This plan also doesn’t prevent fans from sitting along the aisle, an idea that three pages prior in the Athletics Return to Action Road Map was said to “minimize risk of contamination on stairs and walkways.” This plan also utilizes every row, but groups are staggered.

On the other end of the spectrum, the “Seated Distancing with Added Aisle” plan has the lowest seat utilization rate of any of the plans listed in the Road Map at 10 percent, or 5,050 fans.

Groups of fans are capped at three people and there’s aisle distancing. There’s also an additional aisle created to allow for safer directional flow in and out of the aisles.

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North Carolina could employ seated distancing with an added aisle and increase its seat utilization rate from 10 percent (shown above) to 25 percent (shown below) by doubling the group size. A 25-percent seat utilization rate would lead to a capacity of 12,625 fans.

The previous graphic shows groups of two to three people, but with groups of four to six people, and the utilization of every row, a quarter of the stadium could be filled.

There is no aisle distancing in this plan.

Finally, the last plan shown in the Athletics Return to Action Road Map shows what’s called a “Box with Overbuild,” where four-person groups could sit in every other row with two seats between different groups that are sharing the same row.

Below, the graphic on the right shows what the Box with Overbuild model might look like, perhaps something similar to the benches in the English Premier League and other professional soccer leagues. This model has the highest seat utilization rate, 33 percent, but it requires the building of the boxes and the utilization rate is only two percent higher than the six-to-eight-person Seated Distancing in Clusters plan.

A 33-percent utilization rate would give Kenan Stadium a capacity of 16,665 fans.

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Whatever number of fans attend home games this fall at North Carolina’s Kenan Stadium will mark a dramatic increase in the number of “new people” on campus for athletics-related purposes.

The Football Return to Action Road Map shown below outlines North Carolina football staff members returning to campus in Phase 1, then athletes in Phase 2. Fans return to campus in Phase 3. Prior to the return of fans, the largest single-day total of “new people,” according to this plan, was 85 people on June 15, when 65 football staff members and 20 football athletes were scheduled to return to campus.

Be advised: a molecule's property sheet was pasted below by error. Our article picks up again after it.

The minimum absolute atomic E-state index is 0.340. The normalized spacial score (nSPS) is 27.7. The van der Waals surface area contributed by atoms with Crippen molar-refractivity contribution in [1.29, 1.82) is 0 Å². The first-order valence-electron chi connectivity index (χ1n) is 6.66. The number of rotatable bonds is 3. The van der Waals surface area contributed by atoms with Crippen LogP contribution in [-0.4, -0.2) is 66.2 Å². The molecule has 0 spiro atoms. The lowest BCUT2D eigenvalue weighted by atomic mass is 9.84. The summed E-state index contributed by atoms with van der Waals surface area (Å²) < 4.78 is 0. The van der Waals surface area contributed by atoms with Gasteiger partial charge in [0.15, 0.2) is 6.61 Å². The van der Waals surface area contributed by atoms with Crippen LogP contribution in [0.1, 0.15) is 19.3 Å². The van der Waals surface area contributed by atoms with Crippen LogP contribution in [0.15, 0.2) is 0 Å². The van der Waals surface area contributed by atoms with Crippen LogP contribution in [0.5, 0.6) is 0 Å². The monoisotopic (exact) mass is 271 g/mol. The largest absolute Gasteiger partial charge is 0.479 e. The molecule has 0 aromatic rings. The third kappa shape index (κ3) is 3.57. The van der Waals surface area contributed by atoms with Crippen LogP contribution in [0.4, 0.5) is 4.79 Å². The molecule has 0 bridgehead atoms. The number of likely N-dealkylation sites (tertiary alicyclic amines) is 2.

Even if North Carolina pursues the seating plan with the smallest seat utilization rate (10 percent), that’s roughly 5,050 “new people” who will return to campus, hence the importance of socially distanced seating measures. The Box with Overbuild seating plan, which allows for 33-percent seating capacity, would mean roughly 16,665 “new people” on campus.

North Carolina’s Athletics Return to Action Road Map includes considerations such as team and position meetings continuing to be held via Zoom even after the return of athletes and staff members to campus, the players’ lounge potentially remaining closed, and limited on-campus work schedules for staff members, such as Monday/Wednesday/Friday only, 12 p.m. to 5 p.m. only, or no re-entry after 3 p.m.

If athletes and staffers are making concessions in the name of safety, it only makes sense that the fan experience would also be limited on gamedays.

North Carolina, like countless other schools, has explored mobile ticketing in order to limit person-to-person contact. Once inside a stadium, due to ingress and egress concerns, there could be labeled stadium zones that turn hallways, aisles and stairwells into one-way streets. Come in going one way, leave going a different way.

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Food service, merchandising and other vendors will likely expand their touchless ordering. Get used to lots and lots of signage, too. Here’s some of the possible messaging North Carolina fans might see inside Kenan Stadium in the fall.

Fans will constantly be reminded to wash their hands frequently, wear a face mask, avoid touching their face, and maintain social distancing – all the stuff that public health officials have urged for the last four-plus months.

At a Board of Trustees meeting last Friday, Clemson Athletic Director Dan Radakovich said the school contacted 8,500 season ticket holders and 83 percent said they were “comfortable” attending games with social distancing, although 54 percent said they preferred a fall football schedule without fans to a spring schedule with fans.

So, anecdotally in the case of one of the best programs in the country, most of the season ticket holders surveyed are in favor of a fall season, even if it means they can’t attend home games, but the overwhelming majority have indicated they’d go to games if they’re allowed to and if they can be seated safely.

That’s where seating plans like the ones outlined above come in to play, so if you want to watch college football in person this fall, make sure you text a group of two to six friends, keep a face mask in your back pocket and make sure your phone is fully charged when you arrive at a stadium this fall so that you can order a couple of beers and hot dogs from your seat, because those will all be part of the college football fan experience in 2020, assuming there’s even an in-person fan experience to be had.

Thank you for reading this edition of Out of Bounds with Andy Wittry. If you enjoyed it, please consider sharing it on social media or sending it to a friend or colleague. Questions, comments and feedback are welcome at andrew.wittry@gmail.com or on Twitter.